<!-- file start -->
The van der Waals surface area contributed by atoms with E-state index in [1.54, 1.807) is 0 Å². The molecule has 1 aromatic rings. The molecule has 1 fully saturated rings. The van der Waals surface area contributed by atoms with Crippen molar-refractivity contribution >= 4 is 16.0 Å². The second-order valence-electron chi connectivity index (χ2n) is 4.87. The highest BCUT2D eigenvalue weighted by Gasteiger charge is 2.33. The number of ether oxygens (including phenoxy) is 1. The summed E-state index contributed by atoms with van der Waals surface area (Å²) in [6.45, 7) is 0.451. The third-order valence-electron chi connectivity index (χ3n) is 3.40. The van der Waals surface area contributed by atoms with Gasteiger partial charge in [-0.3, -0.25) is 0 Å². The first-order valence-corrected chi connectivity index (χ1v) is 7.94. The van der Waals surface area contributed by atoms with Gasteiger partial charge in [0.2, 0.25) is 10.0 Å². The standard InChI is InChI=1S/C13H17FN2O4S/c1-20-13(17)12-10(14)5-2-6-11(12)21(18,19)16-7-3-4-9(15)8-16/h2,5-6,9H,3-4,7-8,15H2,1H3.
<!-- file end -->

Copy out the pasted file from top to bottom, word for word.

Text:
The van der Waals surface area contributed by atoms with E-state index in [1.54, 1.807) is 0 Å². The molecule has 1 aromatic rings. The molecule has 1 fully saturated rings. The van der Waals surface area contributed by atoms with Crippen molar-refractivity contribution >= 4 is 16.0 Å². The second-order valence-electron chi connectivity index (χ2n) is 4.87. The highest BCUT2D eigenvalue weighted by Gasteiger charge is 2.33. The number of ether oxygens (including phenoxy) is 1. The summed E-state index contributed by atoms with van der Waals surface area (Å²) in [6.45, 7) is 0.451. The third-order valence-electron chi connectivity index (χ3n) is 3.40. The van der Waals surface area contributed by atoms with Gasteiger partial charge in [-0.3, -0.25) is 0 Å². The first-order valence-corrected chi connectivity index (χ1v) is 7.94. The van der Waals surface area contributed by atoms with Gasteiger partial charge in [0.2, 0.25) is 10.0 Å². The standard InChI is InChI=1S/C13H17FN2O4S/c1-20-13(17)12-10(14)5-2-6-11(12)21(18,19)16-7-3-4-9(15)8-16/h2,5-6,9H,3-4,7-8,15H2,1H3.